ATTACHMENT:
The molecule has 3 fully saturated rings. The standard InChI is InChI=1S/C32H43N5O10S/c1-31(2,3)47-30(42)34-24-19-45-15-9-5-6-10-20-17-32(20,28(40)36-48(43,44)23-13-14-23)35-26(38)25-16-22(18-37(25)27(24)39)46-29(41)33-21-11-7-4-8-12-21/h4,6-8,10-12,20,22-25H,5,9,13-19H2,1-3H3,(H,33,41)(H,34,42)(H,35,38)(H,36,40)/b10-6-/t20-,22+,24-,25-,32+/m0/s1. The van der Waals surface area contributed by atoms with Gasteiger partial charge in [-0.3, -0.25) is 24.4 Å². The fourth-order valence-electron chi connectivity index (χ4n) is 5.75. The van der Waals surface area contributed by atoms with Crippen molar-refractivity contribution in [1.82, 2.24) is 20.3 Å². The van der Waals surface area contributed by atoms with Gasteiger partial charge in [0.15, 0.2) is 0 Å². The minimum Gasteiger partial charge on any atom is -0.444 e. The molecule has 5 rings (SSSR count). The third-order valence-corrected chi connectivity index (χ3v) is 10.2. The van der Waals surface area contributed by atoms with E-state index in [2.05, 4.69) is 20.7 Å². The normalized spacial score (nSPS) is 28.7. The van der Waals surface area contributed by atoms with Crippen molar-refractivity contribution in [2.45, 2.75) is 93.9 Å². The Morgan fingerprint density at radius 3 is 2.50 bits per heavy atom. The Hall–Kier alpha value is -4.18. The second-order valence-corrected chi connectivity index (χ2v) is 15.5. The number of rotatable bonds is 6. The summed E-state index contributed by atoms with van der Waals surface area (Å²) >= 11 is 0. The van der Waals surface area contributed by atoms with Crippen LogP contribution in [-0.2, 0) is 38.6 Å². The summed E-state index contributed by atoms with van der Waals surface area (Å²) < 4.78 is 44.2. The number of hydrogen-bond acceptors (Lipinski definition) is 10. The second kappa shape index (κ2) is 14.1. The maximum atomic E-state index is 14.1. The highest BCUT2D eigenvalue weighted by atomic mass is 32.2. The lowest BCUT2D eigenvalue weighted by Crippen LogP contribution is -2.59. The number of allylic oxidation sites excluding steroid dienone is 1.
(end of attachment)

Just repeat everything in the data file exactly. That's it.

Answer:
The molecule has 3 fully saturated rings. The standard InChI is InChI=1S/C32H43N5O10S/c1-31(2,3)47-30(42)34-24-19-45-15-9-5-6-10-20-17-32(20,28(40)36-48(43,44)23-13-14-23)35-26(38)25-16-22(18-37(25)27(24)39)46-29(41)33-21-11-7-4-8-12-21/h4,6-8,10-12,20,22-25H,5,9,13-19H2,1-3H3,(H,33,41)(H,34,42)(H,35,38)(H,36,40)/b10-6-/t20-,22+,24-,25-,32+/m0/s1. The van der Waals surface area contributed by atoms with Gasteiger partial charge in [-0.3, -0.25) is 24.4 Å². The fourth-order valence-electron chi connectivity index (χ4n) is 5.75. The van der Waals surface area contributed by atoms with Crippen molar-refractivity contribution in [1.82, 2.24) is 20.3 Å². The van der Waals surface area contributed by atoms with Gasteiger partial charge in [0.15, 0.2) is 0 Å². The minimum Gasteiger partial charge on any atom is -0.444 e. The molecule has 5 rings (SSSR count). The third-order valence-corrected chi connectivity index (χ3v) is 10.2. The van der Waals surface area contributed by atoms with E-state index in [2.05, 4.69) is 20.7 Å². The normalized spacial score (nSPS) is 28.7. The van der Waals surface area contributed by atoms with Crippen molar-refractivity contribution in [2.45, 2.75) is 93.9 Å². The Morgan fingerprint density at radius 3 is 2.50 bits per heavy atom. The Hall–Kier alpha value is -4.18. The second-order valence-corrected chi connectivity index (χ2v) is 15.5. The number of rotatable bonds is 6. The summed E-state index contributed by atoms with van der Waals surface area (Å²) >= 11 is 0. The van der Waals surface area contributed by atoms with Crippen LogP contribution in [-0.2, 0) is 38.6 Å². The summed E-state index contributed by atoms with van der Waals surface area (Å²) < 4.78 is 44.2. The number of hydrogen-bond acceptors (Lipinski definition) is 10. The second kappa shape index (κ2) is 14.1. The maximum atomic E-state index is 14.1. The highest BCUT2D eigenvalue weighted by atomic mass is 32.2. The lowest BCUT2D eigenvalue weighted by Crippen LogP contribution is -2.59. The number of allylic oxidation sites excluding steroid dienone is 1.